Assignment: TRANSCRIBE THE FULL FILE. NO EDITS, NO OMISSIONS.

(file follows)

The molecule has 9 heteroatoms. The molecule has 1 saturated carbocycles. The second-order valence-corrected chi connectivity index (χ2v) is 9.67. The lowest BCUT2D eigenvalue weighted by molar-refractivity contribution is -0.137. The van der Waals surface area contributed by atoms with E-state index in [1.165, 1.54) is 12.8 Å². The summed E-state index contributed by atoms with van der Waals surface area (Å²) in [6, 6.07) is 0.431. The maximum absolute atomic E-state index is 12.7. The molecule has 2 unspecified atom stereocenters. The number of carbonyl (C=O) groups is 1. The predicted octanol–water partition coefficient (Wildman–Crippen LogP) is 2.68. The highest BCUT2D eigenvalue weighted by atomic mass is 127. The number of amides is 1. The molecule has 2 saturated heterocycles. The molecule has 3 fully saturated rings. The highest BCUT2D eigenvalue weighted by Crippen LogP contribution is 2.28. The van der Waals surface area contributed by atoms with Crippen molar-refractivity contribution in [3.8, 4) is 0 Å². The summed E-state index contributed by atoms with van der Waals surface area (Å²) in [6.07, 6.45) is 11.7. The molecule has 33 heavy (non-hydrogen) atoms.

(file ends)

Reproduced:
The molecule has 9 heteroatoms. The molecule has 1 saturated carbocycles. The second-order valence-corrected chi connectivity index (χ2v) is 9.67. The lowest BCUT2D eigenvalue weighted by molar-refractivity contribution is -0.137. The van der Waals surface area contributed by atoms with E-state index in [1.165, 1.54) is 12.8 Å². The summed E-state index contributed by atoms with van der Waals surface area (Å²) in [6, 6.07) is 0.431. The maximum absolute atomic E-state index is 12.7. The molecule has 2 unspecified atom stereocenters. The number of carbonyl (C=O) groups is 1. The predicted octanol–water partition coefficient (Wildman–Crippen LogP) is 2.68. The highest BCUT2D eigenvalue weighted by atomic mass is 127. The number of amides is 1. The molecule has 2 saturated heterocycles. The molecule has 3 fully saturated rings. The highest BCUT2D eigenvalue weighted by Crippen LogP contribution is 2.28. The van der Waals surface area contributed by atoms with Crippen molar-refractivity contribution in [3.8, 4) is 0 Å². The summed E-state index contributed by atoms with van der Waals surface area (Å²) in [6.07, 6.45) is 11.7. The molecule has 33 heavy (non-hydrogen) atoms.